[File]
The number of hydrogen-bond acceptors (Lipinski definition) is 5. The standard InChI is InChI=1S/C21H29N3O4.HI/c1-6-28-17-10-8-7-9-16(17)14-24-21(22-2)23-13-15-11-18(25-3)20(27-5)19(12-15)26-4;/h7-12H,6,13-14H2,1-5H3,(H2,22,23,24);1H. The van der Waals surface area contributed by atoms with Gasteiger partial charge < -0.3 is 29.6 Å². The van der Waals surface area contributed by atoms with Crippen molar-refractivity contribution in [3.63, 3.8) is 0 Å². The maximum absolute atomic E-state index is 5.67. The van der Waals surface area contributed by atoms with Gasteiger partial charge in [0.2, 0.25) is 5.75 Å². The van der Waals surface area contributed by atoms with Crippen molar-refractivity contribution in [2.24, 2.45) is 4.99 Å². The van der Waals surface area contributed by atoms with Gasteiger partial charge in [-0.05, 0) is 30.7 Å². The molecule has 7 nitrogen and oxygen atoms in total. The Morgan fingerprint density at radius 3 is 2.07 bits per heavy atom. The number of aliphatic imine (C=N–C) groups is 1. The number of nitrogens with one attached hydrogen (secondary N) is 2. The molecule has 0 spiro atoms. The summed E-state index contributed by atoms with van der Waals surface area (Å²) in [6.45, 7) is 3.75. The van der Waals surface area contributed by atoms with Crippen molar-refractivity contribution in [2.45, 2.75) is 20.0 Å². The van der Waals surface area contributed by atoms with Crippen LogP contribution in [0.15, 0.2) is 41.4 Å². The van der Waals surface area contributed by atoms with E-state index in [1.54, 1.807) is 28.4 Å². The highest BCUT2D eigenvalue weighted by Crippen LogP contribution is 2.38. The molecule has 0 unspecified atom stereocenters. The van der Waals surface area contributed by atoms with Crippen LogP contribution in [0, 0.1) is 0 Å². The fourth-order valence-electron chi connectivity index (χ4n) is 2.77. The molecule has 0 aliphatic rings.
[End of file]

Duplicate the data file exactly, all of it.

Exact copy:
The number of hydrogen-bond acceptors (Lipinski definition) is 5. The standard InChI is InChI=1S/C21H29N3O4.HI/c1-6-28-17-10-8-7-9-16(17)14-24-21(22-2)23-13-15-11-18(25-3)20(27-5)19(12-15)26-4;/h7-12H,6,13-14H2,1-5H3,(H2,22,23,24);1H. The van der Waals surface area contributed by atoms with Gasteiger partial charge < -0.3 is 29.6 Å². The van der Waals surface area contributed by atoms with Crippen molar-refractivity contribution in [3.63, 3.8) is 0 Å². The maximum absolute atomic E-state index is 5.67. The van der Waals surface area contributed by atoms with Gasteiger partial charge in [0.2, 0.25) is 5.75 Å². The van der Waals surface area contributed by atoms with Crippen molar-refractivity contribution in [2.24, 2.45) is 4.99 Å². The van der Waals surface area contributed by atoms with Gasteiger partial charge in [-0.05, 0) is 30.7 Å². The molecule has 7 nitrogen and oxygen atoms in total. The Morgan fingerprint density at radius 3 is 2.07 bits per heavy atom. The number of aliphatic imine (C=N–C) groups is 1. The number of nitrogens with one attached hydrogen (secondary N) is 2. The molecule has 0 spiro atoms. The summed E-state index contributed by atoms with van der Waals surface area (Å²) in [6.45, 7) is 3.75. The van der Waals surface area contributed by atoms with Crippen molar-refractivity contribution in [2.45, 2.75) is 20.0 Å². The van der Waals surface area contributed by atoms with Crippen LogP contribution in [0.15, 0.2) is 41.4 Å². The van der Waals surface area contributed by atoms with E-state index in [1.54, 1.807) is 28.4 Å². The highest BCUT2D eigenvalue weighted by Crippen LogP contribution is 2.38. The molecule has 0 unspecified atom stereocenters. The van der Waals surface area contributed by atoms with Crippen LogP contribution in [0, 0.1) is 0 Å². The fourth-order valence-electron chi connectivity index (χ4n) is 2.77. The molecule has 0 aliphatic rings.